Arguably Collateral’s biggest selling point, however, it’s its look. As mentioned, cinematographer Dion Beebe (who replaced original DP Paul Cameron barely weeks into filming) decided to shoot the majority of Collateral digitally, using a very early digital cinema camera to do so; digital photography of that era wasn’t known for accurate renders of black levels, generally resulting in grainy, artefact-ridden footage that lacks the crisp, sharp look cinema audiences expect. Collateral either benefits or suffers from this issue depending on your tolerance for this kind of artistic expression, because it’s a film shot almost entirely at night with minimal “realistic” lighting and, particularly in the film’s climactic final sequence, often in near-pitch black. From what I can gather, the Viper Filmstream Camera used to shoot Collateral was at best capable of capturing footage in 1080p, and for home releases I’ve no doubt the image was upscaled to 4K presentations, resulting in many moments of footage looking like a pretty average home video made using two of Hollywood’s biggest stars. Whether this aesthetic works for you will be a matter of personal taste – I did enjoy it in my recent rewatch, despite loathing it in cinemas initially (I joked to my friends that somebody had dropped the film negative into battery acid before editing it) – and on large 4K television screens the digitally captured footage will stand out starkly against the movie’s more minor 35mm sequences (scenes inside a jazz club and a dance club look positively warm-and-fuzzy compared to the majority of the movie) so be prepared.
What this particularly look does imbue Collateral with, however, is a sense of jarring immediacy, almost redolent of hidden camera trickery or found footage electrification. The visceral nature of Mann’s framing and his use of near constant close-ups on Cruise and Foxx during their in-cab conversations is exemplified by this low-fi look, by design or not, and you can’t help but feel a closer empathy to the characters than a cooler 35mm crispness might mitigate. The differences between Collateral and even Mann’s later film Miami Vice, which was again shot digitally, are considerable given the latter’s better reproduction of darker scenes even a year on. It’s perhaps the best happy accident of style and technology making a film better simply by virtue of not looking like cookie-cutter Hollywood product.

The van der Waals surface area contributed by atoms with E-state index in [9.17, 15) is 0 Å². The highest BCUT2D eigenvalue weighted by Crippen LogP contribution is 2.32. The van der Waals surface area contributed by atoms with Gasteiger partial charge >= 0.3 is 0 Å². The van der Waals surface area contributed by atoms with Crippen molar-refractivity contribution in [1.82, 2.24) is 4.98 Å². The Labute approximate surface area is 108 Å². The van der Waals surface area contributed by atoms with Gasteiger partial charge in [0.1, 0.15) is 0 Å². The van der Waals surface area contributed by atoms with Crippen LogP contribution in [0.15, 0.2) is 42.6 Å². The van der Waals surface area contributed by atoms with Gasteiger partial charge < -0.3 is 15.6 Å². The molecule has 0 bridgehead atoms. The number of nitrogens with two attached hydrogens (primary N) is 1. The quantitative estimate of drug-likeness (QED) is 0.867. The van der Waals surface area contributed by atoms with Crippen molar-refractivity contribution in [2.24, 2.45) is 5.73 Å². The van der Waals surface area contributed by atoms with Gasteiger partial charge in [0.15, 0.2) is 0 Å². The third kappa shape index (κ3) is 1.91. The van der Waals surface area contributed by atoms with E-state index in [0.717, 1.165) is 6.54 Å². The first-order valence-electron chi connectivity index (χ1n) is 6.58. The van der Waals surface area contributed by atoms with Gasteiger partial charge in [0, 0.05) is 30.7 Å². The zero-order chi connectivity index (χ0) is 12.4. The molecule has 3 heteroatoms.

Collateral is a fascinating story of two disparate characters who collide one steamy LA night. The screenplay by Aussie writer Stuart Beattie (better known as the director of Tomorrow When The War Began and Golden Raspberry Nominee for writing GI Joe: The Rise Of Cobra) is a white-hot crime thriller that works beautifully most of the time, except in latter stages of the final act when time and space seem to shrink exponentially, contrivance and convenience of plotting override the film’s early brilliance, and Mann’s ability to humanise even the most inhumane of characters wanes a touch, bordering on Joel Schumacher-esque Batman & Robin-camp in parts. It’s undoubtedly a subgenre classic and worth the price of admission for Cruise playing against type as an out-and-out asshole villain, while Jamie Foxx is a delight as Max and bit-parts to Mark Ruffalo and Jada Pinkett Smith are worthwhile. Despite stumbling in its finale, Collateral is highly recommended for fans of crime noir thrillers and a stylishly modern take (for whatever its worth) on one of cinema’s most misunderstood genres.